What that meant was having the deep safety (Corey Graham mostly) shade toward Thomas and a linebacker (Jordan Hicks mostly) help Jenkins with Kamara. The Eagles kept those two in check early, but with quarterback Drew Brees on fire, per usual, the other defenders struggled in man coverage.
But that wasn't always the case. On this second down pass in the first quarter, for instance, the Eagles went single high-man and cornerback Sidney Jones (No. 22) got burned by Thomas (No. 13) for 30 yards.
Two plays later, on the same drive, Schwartz blitzed on second down and 10. The blitz didn't get home – Brees (No. 9) had been sacked only nine times entering the game – and slot receiver Keith Kirkwood (No. 18) lost Avonte Maddox (No. 29) and picked up 19 yards.
By the second half, Saints coach Sean Payton called plays that freed up receivers deep vs. Schwartz's base coverage. On this second and 15 play, Thomas ran a shallow cross that pulled Graham (No. 24) down from the post and freed tight end Dan Arnold (No. 85) down the field past linebacker Nigel Bradham (No. 53) for a 23-yard grab.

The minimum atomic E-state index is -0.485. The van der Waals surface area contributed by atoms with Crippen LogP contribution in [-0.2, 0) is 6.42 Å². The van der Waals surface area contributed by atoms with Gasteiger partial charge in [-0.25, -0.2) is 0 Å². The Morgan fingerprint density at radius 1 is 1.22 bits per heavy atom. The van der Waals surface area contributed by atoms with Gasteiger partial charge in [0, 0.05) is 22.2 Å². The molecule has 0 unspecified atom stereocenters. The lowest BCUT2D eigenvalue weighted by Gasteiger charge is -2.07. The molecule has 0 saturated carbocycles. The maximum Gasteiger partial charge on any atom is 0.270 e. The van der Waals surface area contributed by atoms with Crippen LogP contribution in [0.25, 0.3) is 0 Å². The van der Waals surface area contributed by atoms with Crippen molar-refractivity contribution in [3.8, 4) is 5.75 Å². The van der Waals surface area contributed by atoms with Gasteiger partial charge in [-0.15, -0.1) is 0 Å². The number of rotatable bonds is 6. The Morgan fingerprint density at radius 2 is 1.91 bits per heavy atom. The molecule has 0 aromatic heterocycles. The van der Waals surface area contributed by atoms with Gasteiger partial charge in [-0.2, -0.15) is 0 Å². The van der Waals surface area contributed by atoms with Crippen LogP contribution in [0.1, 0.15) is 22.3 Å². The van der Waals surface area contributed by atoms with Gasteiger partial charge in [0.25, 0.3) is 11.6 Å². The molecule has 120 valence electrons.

Payton called something similar that matched cornerback Rasul Douglas (No. 32) on Tre'Quan Smith (No. 10) on a deep post.
The only three-and-out stop the Eagles delivered until very late in the game came in the second quarter after the offense narrowed the Saints lead to 17-7. Schwartz was digging deep into his bag of tricks and on this third and ten rushed only three.
It worked and later in the game, the Eagles had another third down stop with a three-man rush.
Schwartz: Probably one of our best packages in that last game was a three-man pass rush. You know me. I would rather eat a lot of vegetables than go to a three-man pass rush. That's bad medicine. But it was necessary in that game.
Schwartz's coverages were mostly vanilla. He played more man coverage than perhaps ever. It could be argued that he wanted to keep the scheme simple with so many new faces. But zone defense isn't calculus.
Pederson: Did you see some of the throws Drew Brees made? We had guys in position to make plays. We just didn't finish the play. It wasn't about scheme.
On the Saints' very first play, they ran running back Mark Ingram (No. 22) at Jones and he missed the tackle. Even though Ingram ran 38 yards, defensive linemen Fletcher Cox (No. 91) and Michael Bennett (No. 77) chased him all the way.